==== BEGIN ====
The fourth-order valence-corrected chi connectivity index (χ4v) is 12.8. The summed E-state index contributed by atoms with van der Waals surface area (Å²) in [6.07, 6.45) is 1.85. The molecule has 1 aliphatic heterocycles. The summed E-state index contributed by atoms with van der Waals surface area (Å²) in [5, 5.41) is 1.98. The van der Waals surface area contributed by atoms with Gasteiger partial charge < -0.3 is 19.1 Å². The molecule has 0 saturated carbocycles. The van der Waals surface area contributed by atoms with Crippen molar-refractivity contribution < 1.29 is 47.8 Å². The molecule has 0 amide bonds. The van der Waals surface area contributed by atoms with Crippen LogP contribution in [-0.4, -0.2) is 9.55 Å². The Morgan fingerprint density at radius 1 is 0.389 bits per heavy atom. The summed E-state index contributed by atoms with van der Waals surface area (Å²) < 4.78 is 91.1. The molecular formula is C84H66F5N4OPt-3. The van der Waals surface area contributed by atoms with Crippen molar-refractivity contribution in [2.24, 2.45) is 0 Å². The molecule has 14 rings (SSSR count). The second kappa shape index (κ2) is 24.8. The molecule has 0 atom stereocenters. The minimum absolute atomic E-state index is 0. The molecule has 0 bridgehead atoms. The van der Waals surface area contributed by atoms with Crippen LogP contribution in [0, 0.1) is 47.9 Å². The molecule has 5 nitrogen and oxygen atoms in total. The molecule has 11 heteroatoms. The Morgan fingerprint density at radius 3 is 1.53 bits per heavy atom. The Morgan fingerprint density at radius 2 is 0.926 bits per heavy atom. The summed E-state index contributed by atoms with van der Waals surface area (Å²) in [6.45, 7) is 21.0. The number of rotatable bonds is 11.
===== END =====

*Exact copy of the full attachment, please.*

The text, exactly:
The fourth-order valence-corrected chi connectivity index (χ4v) is 12.8. The summed E-state index contributed by atoms with van der Waals surface area (Å²) in [6.07, 6.45) is 1.85. The molecule has 1 aliphatic heterocycles. The summed E-state index contributed by atoms with van der Waals surface area (Å²) in [5, 5.41) is 1.98. The van der Waals surface area contributed by atoms with Gasteiger partial charge < -0.3 is 19.1 Å². The molecule has 0 saturated carbocycles. The van der Waals surface area contributed by atoms with Crippen molar-refractivity contribution < 1.29 is 47.8 Å². The molecule has 0 amide bonds. The van der Waals surface area contributed by atoms with Crippen LogP contribution in [-0.4, -0.2) is 9.55 Å². The Morgan fingerprint density at radius 1 is 0.389 bits per heavy atom. The summed E-state index contributed by atoms with van der Waals surface area (Å²) < 4.78 is 91.1. The molecular formula is C84H66F5N4OPt-3. The van der Waals surface area contributed by atoms with Crippen molar-refractivity contribution in [2.24, 2.45) is 0 Å². The molecule has 14 rings (SSSR count). The second kappa shape index (κ2) is 24.8. The molecule has 0 atom stereocenters. The minimum absolute atomic E-state index is 0. The molecule has 0 bridgehead atoms. The van der Waals surface area contributed by atoms with Crippen LogP contribution in [0, 0.1) is 47.9 Å². The molecule has 5 nitrogen and oxygen atoms in total. The molecule has 11 heteroatoms. The Morgan fingerprint density at radius 3 is 1.53 bits per heavy atom. The Morgan fingerprint density at radius 2 is 0.926 bits per heavy atom. The summed E-state index contributed by atoms with van der Waals surface area (Å²) in [6.45, 7) is 21.0. The number of rotatable bonds is 11.